Naive Bayesian detects spam that a man wont
I collected bunch of latest Reddit and Hacker News posts. About 2800 of them, I placed them all into one file, and separated the spammy and interesting titles aside.
Then I fed this to a Naive Bayes classifier and saw what it detected. I was surprised about how effective it is at finding out interesting posts among the garbage.
It is not intelligent
The only thing a Naive Bayes classifier does is feature extraction and calculation of probabilities that the text belongs in a certain class.
All the knowledge in the system comes from the person who categorized the titles by their perceived value, they are used to calculate a probability that a new title is bad.
The algorithm does the classification hundreds of times faster than what any human would do it.
But I noticed, it is also far much more accurate at doing the classification than what I am.
I chuckle at the things this thing correctly classifies as spam and click the links, only to find out the cold computer was correct and there was nothing worth reading behind the title.
The effectiveness is uncanny and tells that there must be very lot of information in the files that the classifier acts upon.
Does filtering of social media sound bad to you?
To many it must sound like I am shielding myself into a bubble, narrowing my news diet. I think the effect of filtering depends entirely on how you use the filters.
You knew there are many ways to use even the Naive Bayesian classifier?
It tells you probabilities that a certain message belongs into a certain category. Here's are some examples:
hacker news  Current pay/pension of every State of California employee by name
0.00 1.00 0.00 0.00 [worthless]
hacker news  In Cryptography, Advances in Program Obfuscation
0.00 0.72 0.00 0.00 [maybe worthless?]
Non-interesting stories tend to have titles that point to a worthless story. Stuff that I do nothing with and have no reference point on.
Also if the score is near to 100%, it is likely the story, or a very similar story is already in the category list at some form.
hacker news  Everything you need to get up and running with Kotlin programming language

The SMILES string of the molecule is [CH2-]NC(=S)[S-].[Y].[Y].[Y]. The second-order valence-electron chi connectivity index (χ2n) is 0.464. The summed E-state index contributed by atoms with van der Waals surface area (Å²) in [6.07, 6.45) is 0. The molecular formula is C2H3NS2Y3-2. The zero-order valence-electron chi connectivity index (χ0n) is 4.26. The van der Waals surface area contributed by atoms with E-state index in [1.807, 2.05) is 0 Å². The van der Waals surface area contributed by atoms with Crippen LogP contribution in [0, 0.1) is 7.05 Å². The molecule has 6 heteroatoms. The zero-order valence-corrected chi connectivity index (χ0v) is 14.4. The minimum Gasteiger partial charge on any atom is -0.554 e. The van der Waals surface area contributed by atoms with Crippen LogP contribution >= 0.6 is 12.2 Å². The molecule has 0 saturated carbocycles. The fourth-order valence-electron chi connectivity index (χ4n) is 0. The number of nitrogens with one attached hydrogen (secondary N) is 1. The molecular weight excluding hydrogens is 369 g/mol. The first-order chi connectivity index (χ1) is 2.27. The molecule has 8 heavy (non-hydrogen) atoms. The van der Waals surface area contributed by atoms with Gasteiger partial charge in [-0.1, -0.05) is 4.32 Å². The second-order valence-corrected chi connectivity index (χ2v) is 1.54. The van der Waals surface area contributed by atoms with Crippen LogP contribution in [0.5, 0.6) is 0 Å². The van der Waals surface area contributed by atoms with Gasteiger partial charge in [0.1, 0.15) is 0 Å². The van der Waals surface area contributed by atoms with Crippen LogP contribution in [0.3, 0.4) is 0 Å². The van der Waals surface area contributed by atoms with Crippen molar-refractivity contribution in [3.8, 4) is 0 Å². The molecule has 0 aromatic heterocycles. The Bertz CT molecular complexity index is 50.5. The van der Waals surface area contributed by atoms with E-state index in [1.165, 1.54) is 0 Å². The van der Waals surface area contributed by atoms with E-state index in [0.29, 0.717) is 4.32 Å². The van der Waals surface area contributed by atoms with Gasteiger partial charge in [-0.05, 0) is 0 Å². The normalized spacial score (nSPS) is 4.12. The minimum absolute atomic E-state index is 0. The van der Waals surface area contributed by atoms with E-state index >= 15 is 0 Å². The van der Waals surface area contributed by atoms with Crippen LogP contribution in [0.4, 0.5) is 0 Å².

0.98 0.00 0.00 0.00 [spam]
Spam messages are advertisey. I also think that the Kotlin and Java stories are stupid and not interesting. My categorization reflects these opinions.
It is very highly likely that I would not open this link, and if I did I would do it because I am on a cranky mood and ready to write an aggressive anti-Kotlin post.
So my anti-Kotlin+Java filtering makes your life happier too, if you happen to like them. I don't have a great track record of convincing people on language choices.
hacker news  Show HN: Insect – a high precision scientific calculator with physical units
0.00 0.13 0.00 0.00 [unfamiliar]
hacker news  The Share of Free and Proprietary Drivers on Linux (nVidia/AMD)
0.00 0.00 0.00 0.00 [haven't seen this before]
You cannot classify what you haven't seen before. And when the classification lists are your own, it means that you haven't added these ones into a list.
So the bayesian classifier can show out stuff you have never seen before from huge pile of stuff you have already seen.
The time spent elsewhere
I didn't really think about how many hours I spend reading reddit or hacker news. It is my major procrastination method. The filter does all the work I used to do in searching out useful stories off those lists. It also exhausted me so I didn't get to think about anything else during the day.
Now that I've gotten rid of one waste of time, I have to figure out something else to offset it out. Perhaps I could read more of actual blog posts.
I have a tool I've been tuning out with my friends. I call it read reddit (and hacker news). It's a bunch of scripts running in a terminal. I think it works anywhere where a bash terminal works.
It's really just bunch of scripts hacked together and nothing that could withstand a mass-adoption. If someone reads this, I thought he might like to know where to find this.
The latest thing
So far I've only classified posts by reading their titles. Also I am only using the Bayes classifier. I am also only classifying the streams that I've managed to follow myself so far. Not more than few hundred entries in a day.
But there is lot more to all of this. A whole lot more. The Bayes is baby level stuff and easiest to use of anything. What I've found last week has motivated me to study further on this all.
Instead of hundreds of posts in a day, I could as well analyse ten thousands of posts in a hour. The only question is, how much better that would be compared to what am I doing now?